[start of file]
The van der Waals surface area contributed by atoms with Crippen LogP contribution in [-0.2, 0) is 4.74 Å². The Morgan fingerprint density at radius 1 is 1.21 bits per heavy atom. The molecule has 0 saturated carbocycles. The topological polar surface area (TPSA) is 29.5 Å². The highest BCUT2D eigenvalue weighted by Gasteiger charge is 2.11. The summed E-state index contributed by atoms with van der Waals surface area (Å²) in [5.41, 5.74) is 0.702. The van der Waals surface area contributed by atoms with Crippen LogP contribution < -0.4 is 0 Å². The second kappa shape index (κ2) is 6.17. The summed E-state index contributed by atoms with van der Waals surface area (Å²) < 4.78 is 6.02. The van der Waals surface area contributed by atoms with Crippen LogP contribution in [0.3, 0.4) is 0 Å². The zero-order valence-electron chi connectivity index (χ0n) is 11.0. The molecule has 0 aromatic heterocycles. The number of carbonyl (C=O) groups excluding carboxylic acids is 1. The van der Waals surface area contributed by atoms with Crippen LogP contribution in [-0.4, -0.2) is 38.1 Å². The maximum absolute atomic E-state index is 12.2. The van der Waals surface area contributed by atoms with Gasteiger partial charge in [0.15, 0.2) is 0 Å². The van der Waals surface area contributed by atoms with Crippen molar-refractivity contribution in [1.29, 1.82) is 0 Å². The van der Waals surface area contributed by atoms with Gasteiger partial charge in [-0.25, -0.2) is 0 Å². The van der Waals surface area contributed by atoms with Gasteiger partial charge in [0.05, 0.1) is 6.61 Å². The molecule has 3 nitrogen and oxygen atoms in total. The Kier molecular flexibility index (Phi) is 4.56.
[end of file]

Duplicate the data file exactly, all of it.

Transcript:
The van der Waals surface area contributed by atoms with Crippen LogP contribution in [-0.2, 0) is 4.74 Å². The Morgan fingerprint density at radius 1 is 1.21 bits per heavy atom. The molecule has 0 saturated carbocycles. The topological polar surface area (TPSA) is 29.5 Å². The highest BCUT2D eigenvalue weighted by Gasteiger charge is 2.11. The summed E-state index contributed by atoms with van der Waals surface area (Å²) in [5.41, 5.74) is 0.702. The van der Waals surface area contributed by atoms with Crippen LogP contribution < -0.4 is 0 Å². The second kappa shape index (κ2) is 6.17. The summed E-state index contributed by atoms with van der Waals surface area (Å²) < 4.78 is 6.02. The van der Waals surface area contributed by atoms with Crippen LogP contribution in [0.3, 0.4) is 0 Å². The zero-order valence-electron chi connectivity index (χ0n) is 11.0. The molecule has 0 aromatic heterocycles. The number of carbonyl (C=O) groups excluding carboxylic acids is 1. The van der Waals surface area contributed by atoms with Crippen LogP contribution in [-0.4, -0.2) is 38.1 Å². The maximum absolute atomic E-state index is 12.2. The van der Waals surface area contributed by atoms with Gasteiger partial charge in [0.15, 0.2) is 0 Å². The van der Waals surface area contributed by atoms with Crippen molar-refractivity contribution in [1.29, 1.82) is 0 Å². The van der Waals surface area contributed by atoms with Gasteiger partial charge in [-0.25, -0.2) is 0 Å². The van der Waals surface area contributed by atoms with Gasteiger partial charge in [0.05, 0.1) is 6.61 Å². The molecule has 3 nitrogen and oxygen atoms in total. The Kier molecular flexibility index (Phi) is 4.56.